Wall Street bonuses rose 20% in 2021 from 2020, which had made a 15.7% jump from 2019. Will bonuses for financial-sector employees continue to surge?

Not according to New York State Comptroller Thomas DiNapoli, who said that the growth is unlikely to last amid such turbulent times.

“The average bonus paid to employees in New York City’s securities industry for 2021 grew to $257,500, a 20% jump over the previous year’s record high,” said DiNapoli.

That average includes cash bonuses for 2021 work and deferred awards paid out more recently, according to the press release on the matter.

The rise in bonuses on Wall Street is not surprising. Experts said that they expected banks to post the largest increase in bonuses since 2009, according to CNBC.

“But recent events are likely to drive near-term profitability and bonuses lower,” DiNapoli added.

Increases often remain stable, but the global economy has been in flux due to the global pandemic, a war in Europe, supply chain woes, high gas prices and inflation.

DiNapoli pointed out that “markets are turbulent as other sectors’ recovery remains sluggish and uneven, and Russia wages an inexcusable war on Ukraine’s freedom.”

Wall Street “won’t get back to . . . pre-COVID economic strength until more New Yorkers and more sectors — retail, tourism, construction, the arts and others ­­— enjoy similar success,” DiNapoli predicts.

Workers Not Keeping Up Pace, Driving Competition Among Wall Street Banks

In 2021, there were 180,000 workers in the securities industry. In 2020 it was found that these workers were paid five times the $92,215 average salary in the private sector, which amounts to a salary including bonuses of $438,370.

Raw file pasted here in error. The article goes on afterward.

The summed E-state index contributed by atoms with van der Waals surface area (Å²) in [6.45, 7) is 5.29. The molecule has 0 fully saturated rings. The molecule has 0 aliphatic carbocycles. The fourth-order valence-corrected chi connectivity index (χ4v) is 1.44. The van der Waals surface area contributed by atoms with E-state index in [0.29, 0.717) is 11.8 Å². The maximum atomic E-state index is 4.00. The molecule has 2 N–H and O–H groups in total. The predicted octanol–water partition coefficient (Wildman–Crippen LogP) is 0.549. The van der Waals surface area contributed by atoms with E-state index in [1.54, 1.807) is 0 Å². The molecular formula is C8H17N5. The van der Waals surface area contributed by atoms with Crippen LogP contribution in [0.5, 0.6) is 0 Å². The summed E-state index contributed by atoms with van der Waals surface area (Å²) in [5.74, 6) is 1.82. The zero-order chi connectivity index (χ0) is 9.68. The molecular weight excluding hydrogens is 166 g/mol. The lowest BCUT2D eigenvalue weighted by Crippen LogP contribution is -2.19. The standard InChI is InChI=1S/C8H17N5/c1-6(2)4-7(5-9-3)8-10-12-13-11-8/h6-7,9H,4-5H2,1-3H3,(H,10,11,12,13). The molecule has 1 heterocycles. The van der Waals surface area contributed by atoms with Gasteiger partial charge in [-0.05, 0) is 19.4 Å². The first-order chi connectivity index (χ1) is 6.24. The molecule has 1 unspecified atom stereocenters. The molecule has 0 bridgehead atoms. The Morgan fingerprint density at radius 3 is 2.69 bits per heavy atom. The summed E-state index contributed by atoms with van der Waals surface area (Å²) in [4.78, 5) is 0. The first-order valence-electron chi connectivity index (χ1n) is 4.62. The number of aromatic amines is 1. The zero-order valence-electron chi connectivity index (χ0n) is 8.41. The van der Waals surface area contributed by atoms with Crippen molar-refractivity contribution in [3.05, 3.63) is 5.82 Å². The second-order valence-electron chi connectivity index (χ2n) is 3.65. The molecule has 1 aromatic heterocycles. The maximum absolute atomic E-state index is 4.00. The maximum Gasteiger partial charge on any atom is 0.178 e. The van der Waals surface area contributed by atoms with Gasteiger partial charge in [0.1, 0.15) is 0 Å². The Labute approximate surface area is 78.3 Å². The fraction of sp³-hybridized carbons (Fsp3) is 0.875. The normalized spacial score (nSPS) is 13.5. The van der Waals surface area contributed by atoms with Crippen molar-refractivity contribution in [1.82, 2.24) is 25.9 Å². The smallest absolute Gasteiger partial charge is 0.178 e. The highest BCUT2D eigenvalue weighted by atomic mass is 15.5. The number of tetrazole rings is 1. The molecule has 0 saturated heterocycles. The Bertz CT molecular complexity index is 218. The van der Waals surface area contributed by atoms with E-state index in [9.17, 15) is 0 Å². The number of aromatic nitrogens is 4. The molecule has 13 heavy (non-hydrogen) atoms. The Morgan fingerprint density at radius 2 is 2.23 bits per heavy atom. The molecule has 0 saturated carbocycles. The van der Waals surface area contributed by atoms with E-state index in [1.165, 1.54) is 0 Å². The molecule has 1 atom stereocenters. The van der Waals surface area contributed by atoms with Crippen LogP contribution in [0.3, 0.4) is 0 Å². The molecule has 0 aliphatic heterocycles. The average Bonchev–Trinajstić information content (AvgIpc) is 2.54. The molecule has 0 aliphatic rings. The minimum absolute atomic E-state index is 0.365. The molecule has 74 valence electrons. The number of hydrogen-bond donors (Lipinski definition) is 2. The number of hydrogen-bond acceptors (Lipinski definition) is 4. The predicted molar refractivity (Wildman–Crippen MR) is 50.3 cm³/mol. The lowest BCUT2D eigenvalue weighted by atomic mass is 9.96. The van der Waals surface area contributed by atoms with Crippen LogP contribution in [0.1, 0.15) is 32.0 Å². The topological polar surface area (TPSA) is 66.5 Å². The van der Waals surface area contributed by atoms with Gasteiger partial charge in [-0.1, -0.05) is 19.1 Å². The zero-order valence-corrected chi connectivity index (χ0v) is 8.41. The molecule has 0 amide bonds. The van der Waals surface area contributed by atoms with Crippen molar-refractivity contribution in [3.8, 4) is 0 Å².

Despite the rise in bonus payments on Wall Street, the number of people who worked in the field did not increase accordingly, and actually fell from 180,600 in 2020 and 183,500 in 2019.

Fewer workers means more competition. Citizens Financial Group Inc. CEO Bruce Van Saun called it a “war for talent" that drives the dramatic bonus increases across Wall Street, with Goldman Sachs and JP Morgan Chase contributing by increasing their bonuses by 30% to 50% in 2021.

“You should recognize that compensation levels depend on deal activity. If the macroeconomic environment cools off, their variable bonuses may drop. It’s all about pay for performance in banking,” Van Saun told MarketWatch.

“Wall Street is aware of the bad optics, but given the choice of bad optics or losing revenue opportunities or market share to the competition, it’s an easy decision for Wall Street to make,” Eric Schiffer, CEO of Los Angeles-based private-equity firm The Patriarch Organization, told MarketWatch.

“You have less talent available which also then creates an escalation of what that talent is able to get, with many companies vying for it,” Schiffer said.

A Wall Street sign is pictured outside the New York Stock Exchange in New York, October 28, 2013.
A Wall Street sign is pictured outside the New York Stock Exchange in New York, October 28, 2013. Reuters / Carlo Allegri